Next week: hydration, dehydration and nature breaks.
Cycling in the Heat Bundle
You can learn more about the science of riding in the heat, and managing your fluids and electrolytes, in my two-part eArticle series:
- Cycling in the Heat, Part 1: Ride Management is 19 pages and covers how to acclimatize to hot conditions, how to train in hot months, what to wear, eat and drink, how to cool down if you overheat, and how to deal with heat-related problems.
- Cycling in the Heat, Part 2: Hydration Management is 21 pages and covers how to determine how much you should drink depending on your physiology and sweat rate, how best to replace your fluids and electrolytes, the contents of different sports drinks, how to make your own electrolyte replacement drinks, how to rehydrate after a ride, and how to deal with hydration-related problems.
The cost-saving bundled eArticles totaling 40 pages Cycling in the Heat Parts 1 and 2 are just $8.98 (a 10% savings) and, as always, just $7.64 for our Premium Members (includes their everyday 15% discount!).
- Cycling in the Heat, Part 1: Ride Management, 19 pages
- Cycling in the Heat, Part 2: Hydration Management, 21 pages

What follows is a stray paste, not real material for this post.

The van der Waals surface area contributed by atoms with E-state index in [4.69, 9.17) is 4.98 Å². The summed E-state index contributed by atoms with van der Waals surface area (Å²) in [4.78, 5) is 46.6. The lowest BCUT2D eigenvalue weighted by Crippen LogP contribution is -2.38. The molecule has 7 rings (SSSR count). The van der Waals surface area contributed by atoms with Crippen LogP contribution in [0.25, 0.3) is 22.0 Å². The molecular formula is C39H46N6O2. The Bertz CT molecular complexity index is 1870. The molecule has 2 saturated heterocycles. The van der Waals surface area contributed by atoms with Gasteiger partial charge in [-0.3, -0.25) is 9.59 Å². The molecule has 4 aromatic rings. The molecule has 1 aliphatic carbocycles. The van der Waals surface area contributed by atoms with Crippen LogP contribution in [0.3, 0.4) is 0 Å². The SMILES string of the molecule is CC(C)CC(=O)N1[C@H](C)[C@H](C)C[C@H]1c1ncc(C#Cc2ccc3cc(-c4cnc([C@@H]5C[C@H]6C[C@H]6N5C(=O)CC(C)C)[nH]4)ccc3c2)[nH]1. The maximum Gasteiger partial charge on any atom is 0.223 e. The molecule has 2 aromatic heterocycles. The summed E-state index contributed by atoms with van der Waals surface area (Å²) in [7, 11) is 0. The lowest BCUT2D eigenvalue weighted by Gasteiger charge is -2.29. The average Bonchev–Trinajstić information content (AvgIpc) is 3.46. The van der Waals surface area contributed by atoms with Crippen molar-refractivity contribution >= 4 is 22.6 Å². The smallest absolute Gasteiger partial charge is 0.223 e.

- Preventing and Treating Cramps, 10 pages
Detailed look into the causes of cramps, prevention techniques, and tips (both on-bike and off-bike, including photos) for breaking and flushing cramps.
- Eating and Drinking Like the Pros, 15 pages
What pro riders consume before, during and after a stage and the benefits for cyclists at all levels. Eating and drinking like the pros offers recreational riders the same nutritional benefits, which you can customize to your own needs at a fraction of the cost of commercial sports food and drink, if you choose to make our own. I worked with a professor of nutrition and an expert on hydration and electrolytes (both experts are cyclists) in creating recipes for both sports drinks and food.